The first part of Emerging from the Mist focused on five contrasting artists and bands drawn from across the [broadly] pop music spectrum. All of these had submitted tracks to the Fresh on the Net uploader in recent times. But we also get a genuinely wide variety of genres coming into the inbox. Occasionally these even include some contemporary classical and leftfield music. Lately there has been an increase in modern Jazz-related music. We also get some interesting electronic and ambient tracks and material from other scenes – Rock, Punk, Grime, House etc. Some do make it through to the Listening Post and sometimes the Fresh Faves too but a large number don’t get into either. So Part Two is my attempt to pick out five slightly more unusual artists who I believe are worthy of your attention.
My five are London-based contemporary classical composer and recording artist Rob Lewis; Leicester’s Jazz Futurist Experimentalist Marcus Joseph; Chester’s Experimental and Leftfield artist and writer Luke Moore aka Operation Lightfoot; Devon-based Afro-Fusion collective Dakar Audio Club formed in Senegal with influences from Senegal, Mali, Congo and Zimbabwe and experimentalist and improviser Ben Vince from Brockley in South East London.
I was disappointed when, a short time ago, Rob Lewis’s innovative track Pines failed to make the Listening Post. It was interesting too that a track which had been played and raved about the previous weekend by none other than BBC Radio 6 Music’s Queen Bee of eclectic contemporary music Mary Anne Hobbs was not chosen by our moderating team. But of course it isn’t and never should be a given that the mods will vote for a track even if it has had flagship national radio exposure. I wonder though whether they might have looked at the track a little differently had they known about the process behind Rob’s extraordinary piece.
Pines uses a technique of solo looping cello put through a number of effects that alter sound properties and create some fascinating outcomes. The resulting textures and timbres are both surprising and soothing, based around a slowly building tremelo figure and gradually expanding modal harmonic language. The effect is a slightly vague impressionistic soundscape but in very much a contemporary style. In Orbit is piano-based but reflects the same evocative, slow building style. Arguably his most impressive work is The Sea which juxtaposes smooth legato strings, solo and sectional, against recurring pizzicato in a mystical, harmonically rich extended piece.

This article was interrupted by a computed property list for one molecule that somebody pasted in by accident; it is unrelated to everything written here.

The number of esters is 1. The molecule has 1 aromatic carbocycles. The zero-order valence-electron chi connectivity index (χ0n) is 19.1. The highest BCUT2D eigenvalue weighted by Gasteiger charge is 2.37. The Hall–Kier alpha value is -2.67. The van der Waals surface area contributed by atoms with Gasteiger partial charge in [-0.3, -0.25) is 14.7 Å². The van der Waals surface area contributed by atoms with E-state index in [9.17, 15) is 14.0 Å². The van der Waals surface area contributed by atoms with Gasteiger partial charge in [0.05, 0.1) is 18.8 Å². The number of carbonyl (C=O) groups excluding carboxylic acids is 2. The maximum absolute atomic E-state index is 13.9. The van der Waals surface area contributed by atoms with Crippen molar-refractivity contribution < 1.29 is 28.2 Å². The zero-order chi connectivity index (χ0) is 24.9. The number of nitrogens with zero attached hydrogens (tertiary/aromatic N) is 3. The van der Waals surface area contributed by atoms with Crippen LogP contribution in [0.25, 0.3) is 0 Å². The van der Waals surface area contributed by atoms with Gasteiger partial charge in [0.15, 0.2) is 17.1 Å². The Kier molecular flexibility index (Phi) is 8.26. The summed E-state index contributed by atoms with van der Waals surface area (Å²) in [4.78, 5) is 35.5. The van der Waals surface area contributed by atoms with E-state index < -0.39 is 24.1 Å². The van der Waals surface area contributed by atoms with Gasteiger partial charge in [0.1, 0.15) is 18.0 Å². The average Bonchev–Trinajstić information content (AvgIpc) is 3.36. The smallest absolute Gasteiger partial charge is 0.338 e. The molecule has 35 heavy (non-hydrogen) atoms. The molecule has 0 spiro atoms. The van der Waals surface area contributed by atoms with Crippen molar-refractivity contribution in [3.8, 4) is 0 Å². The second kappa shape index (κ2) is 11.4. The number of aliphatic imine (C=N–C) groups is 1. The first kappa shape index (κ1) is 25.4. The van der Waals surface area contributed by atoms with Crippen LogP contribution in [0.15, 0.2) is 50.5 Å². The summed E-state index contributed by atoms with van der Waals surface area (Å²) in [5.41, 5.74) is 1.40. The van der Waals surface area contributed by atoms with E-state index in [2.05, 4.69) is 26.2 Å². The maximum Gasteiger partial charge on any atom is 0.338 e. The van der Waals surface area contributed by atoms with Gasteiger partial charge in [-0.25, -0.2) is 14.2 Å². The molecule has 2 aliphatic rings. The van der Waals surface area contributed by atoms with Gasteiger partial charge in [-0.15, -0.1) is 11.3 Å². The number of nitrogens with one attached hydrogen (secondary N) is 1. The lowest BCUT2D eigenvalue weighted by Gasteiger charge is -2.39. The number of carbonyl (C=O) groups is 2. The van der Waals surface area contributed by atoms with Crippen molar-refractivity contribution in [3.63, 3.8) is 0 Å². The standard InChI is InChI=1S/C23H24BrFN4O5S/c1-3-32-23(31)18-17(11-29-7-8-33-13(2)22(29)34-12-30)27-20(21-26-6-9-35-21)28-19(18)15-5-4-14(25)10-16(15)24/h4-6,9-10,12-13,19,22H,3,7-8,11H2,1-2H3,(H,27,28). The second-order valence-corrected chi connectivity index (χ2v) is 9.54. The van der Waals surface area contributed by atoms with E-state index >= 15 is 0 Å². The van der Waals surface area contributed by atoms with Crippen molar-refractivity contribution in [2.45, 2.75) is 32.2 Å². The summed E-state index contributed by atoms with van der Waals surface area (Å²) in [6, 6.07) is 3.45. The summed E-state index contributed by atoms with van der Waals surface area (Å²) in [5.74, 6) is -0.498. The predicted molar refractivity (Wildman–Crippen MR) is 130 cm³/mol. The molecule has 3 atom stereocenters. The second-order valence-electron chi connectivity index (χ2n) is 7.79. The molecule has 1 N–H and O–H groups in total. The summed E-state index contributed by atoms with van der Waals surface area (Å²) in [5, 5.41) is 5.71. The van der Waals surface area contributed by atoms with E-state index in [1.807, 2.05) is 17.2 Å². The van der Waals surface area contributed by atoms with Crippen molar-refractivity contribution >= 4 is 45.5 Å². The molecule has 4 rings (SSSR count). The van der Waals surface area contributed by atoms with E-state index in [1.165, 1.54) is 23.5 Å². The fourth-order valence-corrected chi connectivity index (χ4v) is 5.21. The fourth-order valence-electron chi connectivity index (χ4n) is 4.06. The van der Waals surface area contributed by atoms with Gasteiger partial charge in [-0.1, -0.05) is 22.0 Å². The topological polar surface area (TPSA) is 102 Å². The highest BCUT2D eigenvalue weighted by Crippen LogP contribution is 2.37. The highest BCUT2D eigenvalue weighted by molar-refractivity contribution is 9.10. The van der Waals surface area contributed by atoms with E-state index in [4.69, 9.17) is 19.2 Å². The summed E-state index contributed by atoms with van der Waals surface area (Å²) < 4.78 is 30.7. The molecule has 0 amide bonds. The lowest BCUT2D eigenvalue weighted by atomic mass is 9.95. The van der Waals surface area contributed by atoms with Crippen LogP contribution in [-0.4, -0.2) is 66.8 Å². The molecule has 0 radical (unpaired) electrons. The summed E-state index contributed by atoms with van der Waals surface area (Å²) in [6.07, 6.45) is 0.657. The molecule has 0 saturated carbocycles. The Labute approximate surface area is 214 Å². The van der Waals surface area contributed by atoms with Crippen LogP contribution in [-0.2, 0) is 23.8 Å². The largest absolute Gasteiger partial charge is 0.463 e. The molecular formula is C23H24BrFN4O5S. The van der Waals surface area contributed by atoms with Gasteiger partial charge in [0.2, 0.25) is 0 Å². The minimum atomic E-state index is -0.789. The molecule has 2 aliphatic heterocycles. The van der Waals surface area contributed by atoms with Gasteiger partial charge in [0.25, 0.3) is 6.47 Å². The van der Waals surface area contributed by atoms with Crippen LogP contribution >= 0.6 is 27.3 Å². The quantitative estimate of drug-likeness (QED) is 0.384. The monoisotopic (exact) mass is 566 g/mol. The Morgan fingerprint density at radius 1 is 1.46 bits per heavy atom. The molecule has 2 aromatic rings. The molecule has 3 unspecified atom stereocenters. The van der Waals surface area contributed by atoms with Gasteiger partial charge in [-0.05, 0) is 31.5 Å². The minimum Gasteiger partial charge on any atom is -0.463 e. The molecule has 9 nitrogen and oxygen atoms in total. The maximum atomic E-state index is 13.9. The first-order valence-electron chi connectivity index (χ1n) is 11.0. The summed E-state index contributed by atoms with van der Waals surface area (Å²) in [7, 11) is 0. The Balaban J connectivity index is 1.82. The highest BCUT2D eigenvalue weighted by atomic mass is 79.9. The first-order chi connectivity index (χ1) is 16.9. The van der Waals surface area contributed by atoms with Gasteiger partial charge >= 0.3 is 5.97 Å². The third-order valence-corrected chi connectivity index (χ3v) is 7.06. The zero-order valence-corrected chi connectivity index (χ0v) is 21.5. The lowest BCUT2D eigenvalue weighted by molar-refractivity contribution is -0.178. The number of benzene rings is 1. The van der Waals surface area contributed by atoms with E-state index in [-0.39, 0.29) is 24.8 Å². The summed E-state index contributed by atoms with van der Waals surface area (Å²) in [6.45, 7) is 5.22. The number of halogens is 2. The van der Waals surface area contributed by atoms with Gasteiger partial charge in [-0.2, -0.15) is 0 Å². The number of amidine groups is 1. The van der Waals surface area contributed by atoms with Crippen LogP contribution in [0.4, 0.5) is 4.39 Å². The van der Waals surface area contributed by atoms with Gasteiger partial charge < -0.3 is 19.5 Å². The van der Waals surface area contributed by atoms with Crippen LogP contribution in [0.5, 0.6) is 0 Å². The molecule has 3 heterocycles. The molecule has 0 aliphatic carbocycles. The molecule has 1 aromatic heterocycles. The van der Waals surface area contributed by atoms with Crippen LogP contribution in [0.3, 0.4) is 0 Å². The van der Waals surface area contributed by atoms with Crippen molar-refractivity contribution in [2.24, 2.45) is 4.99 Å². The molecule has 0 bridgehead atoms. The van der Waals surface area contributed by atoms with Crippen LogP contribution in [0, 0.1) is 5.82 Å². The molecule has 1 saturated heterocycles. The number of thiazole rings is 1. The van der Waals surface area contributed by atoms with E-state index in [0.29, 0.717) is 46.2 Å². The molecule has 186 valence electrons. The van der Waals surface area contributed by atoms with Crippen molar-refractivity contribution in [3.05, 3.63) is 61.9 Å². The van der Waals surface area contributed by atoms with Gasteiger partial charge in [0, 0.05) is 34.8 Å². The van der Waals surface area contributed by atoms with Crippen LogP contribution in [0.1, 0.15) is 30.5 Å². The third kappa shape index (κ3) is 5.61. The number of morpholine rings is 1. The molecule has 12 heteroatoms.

Rob Lewis’s new album Momentum is now released and is available from his website.
The fact that Marcus Joseph’s Soundcloud page bears the slogan “On a musical journey into the unknown …” tells you immediately what this talented young man is about. The virtuoso saxophonist and bandleader is on a mission to push the envelope through testing out ideas, deconstructing standard form and structure and pushing himself and his fellow musicians to the extremes of their techniques and ideas. In that respect he shares an attitude which has served the Post-Bop, Free Jazz and Jazz Fusion traditions from Charles Mingus to Miles Davis to Courtney Pine to Kamasi Washington. The good news too is he not only made it to the Listening Post in late July but to the Fresh Faves too where none other than Tom Robinson talked of “… his [Marcus Joseph’s] killer trio with the amazing Jamie Sykes on drums and Joe Egan on either bass, guitar – or possibly some combination of the two. The ferocious playing on this spiky, uncompromising instrumental kicks up an absolute storm”. Who could argue with that?
Chester-based Luke Moore is a musician with his fingers in quite a few (mainly collaborative) pies; none more impressive than the excellent Operation Lightfoot. On Chains Luke has teamed up with vocalist Sophia Ben-Yousef. This is a more conventional song with a large dose of melancholy and a hint of oriental influence. Spider Eyes is funkier and reminds me a little of Portishead albeit in higher tempo mode.